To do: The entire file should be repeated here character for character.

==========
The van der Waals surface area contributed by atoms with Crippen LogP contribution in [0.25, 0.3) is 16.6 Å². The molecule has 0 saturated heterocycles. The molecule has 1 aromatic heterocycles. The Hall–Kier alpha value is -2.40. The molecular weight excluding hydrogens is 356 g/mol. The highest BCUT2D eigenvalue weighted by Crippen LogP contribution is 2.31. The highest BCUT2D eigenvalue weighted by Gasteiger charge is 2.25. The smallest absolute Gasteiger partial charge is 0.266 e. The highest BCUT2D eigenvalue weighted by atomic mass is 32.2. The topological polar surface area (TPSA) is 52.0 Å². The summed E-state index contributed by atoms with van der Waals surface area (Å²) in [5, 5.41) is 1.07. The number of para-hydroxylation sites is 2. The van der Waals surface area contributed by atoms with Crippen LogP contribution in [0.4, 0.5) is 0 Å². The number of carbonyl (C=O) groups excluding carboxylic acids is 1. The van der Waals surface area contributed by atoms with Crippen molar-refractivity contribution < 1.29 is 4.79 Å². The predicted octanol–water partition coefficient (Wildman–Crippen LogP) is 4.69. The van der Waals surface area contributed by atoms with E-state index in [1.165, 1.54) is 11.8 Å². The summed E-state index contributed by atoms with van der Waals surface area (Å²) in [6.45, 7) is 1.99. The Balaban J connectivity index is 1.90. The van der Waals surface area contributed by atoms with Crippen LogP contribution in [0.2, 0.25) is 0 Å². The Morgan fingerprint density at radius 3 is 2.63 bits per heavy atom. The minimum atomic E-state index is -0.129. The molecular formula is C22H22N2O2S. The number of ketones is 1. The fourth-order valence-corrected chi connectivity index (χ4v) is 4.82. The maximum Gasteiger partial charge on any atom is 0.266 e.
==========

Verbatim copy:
The van der Waals surface area contributed by atoms with Crippen LogP contribution in [0.25, 0.3) is 16.6 Å². The molecule has 0 saturated heterocycles. The molecule has 1 aromatic heterocycles. The Hall–Kier alpha value is -2.40. The molecular weight excluding hydrogens is 356 g/mol. The highest BCUT2D eigenvalue weighted by Crippen LogP contribution is 2.31. The highest BCUT2D eigenvalue weighted by Gasteiger charge is 2.25. The smallest absolute Gasteiger partial charge is 0.266 e. The highest BCUT2D eigenvalue weighted by atomic mass is 32.2. The topological polar surface area (TPSA) is 52.0 Å². The summed E-state index contributed by atoms with van der Waals surface area (Å²) in [5, 5.41) is 1.07. The number of para-hydroxylation sites is 2. The van der Waals surface area contributed by atoms with Crippen LogP contribution in [0.4, 0.5) is 0 Å². The number of carbonyl (C=O) groups excluding carboxylic acids is 1. The van der Waals surface area contributed by atoms with Crippen molar-refractivity contribution < 1.29 is 4.79 Å². The predicted octanol–water partition coefficient (Wildman–Crippen LogP) is 4.69. The van der Waals surface area contributed by atoms with E-state index in [1.165, 1.54) is 11.8 Å². The summed E-state index contributed by atoms with van der Waals surface area (Å²) in [6.45, 7) is 1.99. The Balaban J connectivity index is 1.90. The van der Waals surface area contributed by atoms with Crippen LogP contribution in [0.2, 0.25) is 0 Å². The Morgan fingerprint density at radius 3 is 2.63 bits per heavy atom. The minimum atomic E-state index is -0.129. The molecular formula is C22H22N2O2S. The number of ketones is 1. The fourth-order valence-corrected chi connectivity index (χ4v) is 4.82. The maximum Gasteiger partial charge on any atom is 0.266 e.